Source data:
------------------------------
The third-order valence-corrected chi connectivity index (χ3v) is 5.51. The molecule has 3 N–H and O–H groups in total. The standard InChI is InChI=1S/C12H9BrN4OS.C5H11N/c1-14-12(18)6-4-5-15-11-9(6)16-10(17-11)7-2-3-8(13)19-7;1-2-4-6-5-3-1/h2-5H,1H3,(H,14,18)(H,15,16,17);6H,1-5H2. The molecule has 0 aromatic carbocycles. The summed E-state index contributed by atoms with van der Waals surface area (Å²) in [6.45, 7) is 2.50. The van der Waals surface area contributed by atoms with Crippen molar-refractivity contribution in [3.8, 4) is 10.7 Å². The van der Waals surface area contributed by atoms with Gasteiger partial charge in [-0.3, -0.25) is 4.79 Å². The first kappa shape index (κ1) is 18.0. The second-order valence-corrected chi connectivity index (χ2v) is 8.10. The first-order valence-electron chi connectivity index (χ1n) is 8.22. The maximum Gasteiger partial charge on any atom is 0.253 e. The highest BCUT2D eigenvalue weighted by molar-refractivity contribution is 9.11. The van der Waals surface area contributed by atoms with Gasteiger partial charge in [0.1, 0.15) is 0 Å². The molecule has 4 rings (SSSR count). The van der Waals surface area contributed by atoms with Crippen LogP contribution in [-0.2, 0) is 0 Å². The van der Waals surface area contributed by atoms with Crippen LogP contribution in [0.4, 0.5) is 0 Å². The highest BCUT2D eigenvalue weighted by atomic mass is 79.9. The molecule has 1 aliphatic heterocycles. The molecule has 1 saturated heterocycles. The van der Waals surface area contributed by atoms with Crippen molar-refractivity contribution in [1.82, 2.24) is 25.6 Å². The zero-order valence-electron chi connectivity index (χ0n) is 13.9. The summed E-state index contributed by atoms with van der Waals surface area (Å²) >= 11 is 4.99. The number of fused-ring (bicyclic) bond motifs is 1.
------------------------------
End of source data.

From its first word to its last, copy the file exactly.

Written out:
The third-order valence-corrected chi connectivity index (χ3v) is 5.51. The molecule has 3 N–H and O–H groups in total. The standard InChI is InChI=1S/C12H9BrN4OS.C5H11N/c1-14-12(18)6-4-5-15-11-9(6)16-10(17-11)7-2-3-8(13)19-7;1-2-4-6-5-3-1/h2-5H,1H3,(H,14,18)(H,15,16,17);6H,1-5H2. The molecule has 0 aromatic carbocycles. The summed E-state index contributed by atoms with van der Waals surface area (Å²) in [6.45, 7) is 2.50. The van der Waals surface area contributed by atoms with Crippen molar-refractivity contribution in [3.8, 4) is 10.7 Å². The van der Waals surface area contributed by atoms with Gasteiger partial charge in [-0.3, -0.25) is 4.79 Å². The first kappa shape index (κ1) is 18.0. The second-order valence-corrected chi connectivity index (χ2v) is 8.10. The first-order valence-electron chi connectivity index (χ1n) is 8.22. The maximum Gasteiger partial charge on any atom is 0.253 e. The highest BCUT2D eigenvalue weighted by molar-refractivity contribution is 9.11. The van der Waals surface area contributed by atoms with Gasteiger partial charge in [0.1, 0.15) is 0 Å². The molecule has 4 rings (SSSR count). The van der Waals surface area contributed by atoms with Crippen LogP contribution in [-0.2, 0) is 0 Å². The van der Waals surface area contributed by atoms with Crippen LogP contribution in [0.4, 0.5) is 0 Å². The highest BCUT2D eigenvalue weighted by atomic mass is 79.9. The molecule has 1 aliphatic heterocycles. The molecule has 1 saturated heterocycles. The van der Waals surface area contributed by atoms with Crippen molar-refractivity contribution in [1.82, 2.24) is 25.6 Å². The zero-order valence-electron chi connectivity index (χ0n) is 13.9. The summed E-state index contributed by atoms with van der Waals surface area (Å²) >= 11 is 4.99. The number of fused-ring (bicyclic) bond motifs is 1.